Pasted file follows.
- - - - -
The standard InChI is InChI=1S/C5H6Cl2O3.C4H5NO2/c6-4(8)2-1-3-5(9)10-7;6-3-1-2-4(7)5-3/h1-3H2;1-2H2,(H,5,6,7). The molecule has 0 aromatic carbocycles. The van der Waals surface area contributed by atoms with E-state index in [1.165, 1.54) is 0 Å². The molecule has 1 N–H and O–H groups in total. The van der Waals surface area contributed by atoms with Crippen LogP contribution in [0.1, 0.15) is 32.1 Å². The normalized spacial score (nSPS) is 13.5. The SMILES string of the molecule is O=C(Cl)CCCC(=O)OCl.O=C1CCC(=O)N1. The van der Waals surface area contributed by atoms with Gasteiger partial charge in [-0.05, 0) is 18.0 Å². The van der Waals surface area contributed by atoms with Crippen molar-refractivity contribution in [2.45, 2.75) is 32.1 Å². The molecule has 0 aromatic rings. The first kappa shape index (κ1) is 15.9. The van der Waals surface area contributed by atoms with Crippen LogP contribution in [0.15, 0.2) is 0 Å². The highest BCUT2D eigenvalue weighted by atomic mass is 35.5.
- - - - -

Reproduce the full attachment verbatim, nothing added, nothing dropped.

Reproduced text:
The standard InChI is InChI=1S/C5H6Cl2O3.C4H5NO2/c6-4(8)2-1-3-5(9)10-7;6-3-1-2-4(7)5-3/h1-3H2;1-2H2,(H,5,6,7). The molecule has 0 aromatic carbocycles. The van der Waals surface area contributed by atoms with E-state index in [1.165, 1.54) is 0 Å². The molecule has 1 N–H and O–H groups in total. The van der Waals surface area contributed by atoms with Crippen LogP contribution in [0.1, 0.15) is 32.1 Å². The normalized spacial score (nSPS) is 13.5. The SMILES string of the molecule is O=C(Cl)CCCC(=O)OCl.O=C1CCC(=O)N1. The van der Waals surface area contributed by atoms with Gasteiger partial charge in [-0.05, 0) is 18.0 Å². The van der Waals surface area contributed by atoms with Crippen molar-refractivity contribution in [2.45, 2.75) is 32.1 Å². The molecule has 0 aromatic rings. The first kappa shape index (κ1) is 15.9. The van der Waals surface area contributed by atoms with Crippen LogP contribution in [0.15, 0.2) is 0 Å². The highest BCUT2D eigenvalue weighted by atomic mass is 35.5.